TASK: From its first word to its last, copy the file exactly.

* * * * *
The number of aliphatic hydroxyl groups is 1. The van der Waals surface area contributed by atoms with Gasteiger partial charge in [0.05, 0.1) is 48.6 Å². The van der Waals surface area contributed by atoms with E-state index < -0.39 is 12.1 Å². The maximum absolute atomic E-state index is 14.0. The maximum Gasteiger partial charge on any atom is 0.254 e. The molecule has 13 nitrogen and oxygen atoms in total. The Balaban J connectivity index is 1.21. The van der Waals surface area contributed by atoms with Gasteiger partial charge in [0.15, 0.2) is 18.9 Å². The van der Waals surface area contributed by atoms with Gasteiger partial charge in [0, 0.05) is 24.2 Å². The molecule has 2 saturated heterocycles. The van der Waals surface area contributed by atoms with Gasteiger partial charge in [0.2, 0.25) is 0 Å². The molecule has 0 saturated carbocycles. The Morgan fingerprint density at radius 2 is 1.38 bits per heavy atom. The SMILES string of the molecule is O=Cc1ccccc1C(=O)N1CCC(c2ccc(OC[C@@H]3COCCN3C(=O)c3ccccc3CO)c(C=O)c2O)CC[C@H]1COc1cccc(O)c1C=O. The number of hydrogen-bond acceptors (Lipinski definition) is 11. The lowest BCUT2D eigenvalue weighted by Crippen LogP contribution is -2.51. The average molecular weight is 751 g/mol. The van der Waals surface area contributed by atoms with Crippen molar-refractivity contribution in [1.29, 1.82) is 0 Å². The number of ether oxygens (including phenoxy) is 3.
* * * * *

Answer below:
The number of aliphatic hydroxyl groups is 1. The van der Waals surface area contributed by atoms with Gasteiger partial charge in [0.05, 0.1) is 48.6 Å². The van der Waals surface area contributed by atoms with E-state index < -0.39 is 12.1 Å². The maximum absolute atomic E-state index is 14.0. The maximum Gasteiger partial charge on any atom is 0.254 e. The molecule has 13 nitrogen and oxygen atoms in total. The Balaban J connectivity index is 1.21. The van der Waals surface area contributed by atoms with Gasteiger partial charge in [0.15, 0.2) is 18.9 Å². The van der Waals surface area contributed by atoms with Gasteiger partial charge in [0, 0.05) is 24.2 Å². The molecule has 2 saturated heterocycles. The van der Waals surface area contributed by atoms with Gasteiger partial charge in [0.2, 0.25) is 0 Å². The molecule has 0 saturated carbocycles. The Morgan fingerprint density at radius 2 is 1.38 bits per heavy atom. The SMILES string of the molecule is O=Cc1ccccc1C(=O)N1CCC(c2ccc(OC[C@@H]3COCCN3C(=O)c3ccccc3CO)c(C=O)c2O)CC[C@H]1COc1cccc(O)c1C=O. The number of hydrogen-bond acceptors (Lipinski definition) is 11. The lowest BCUT2D eigenvalue weighted by Crippen LogP contribution is -2.51. The average molecular weight is 751 g/mol. The van der Waals surface area contributed by atoms with Crippen molar-refractivity contribution in [1.29, 1.82) is 0 Å². The number of ether oxygens (including phenoxy) is 3.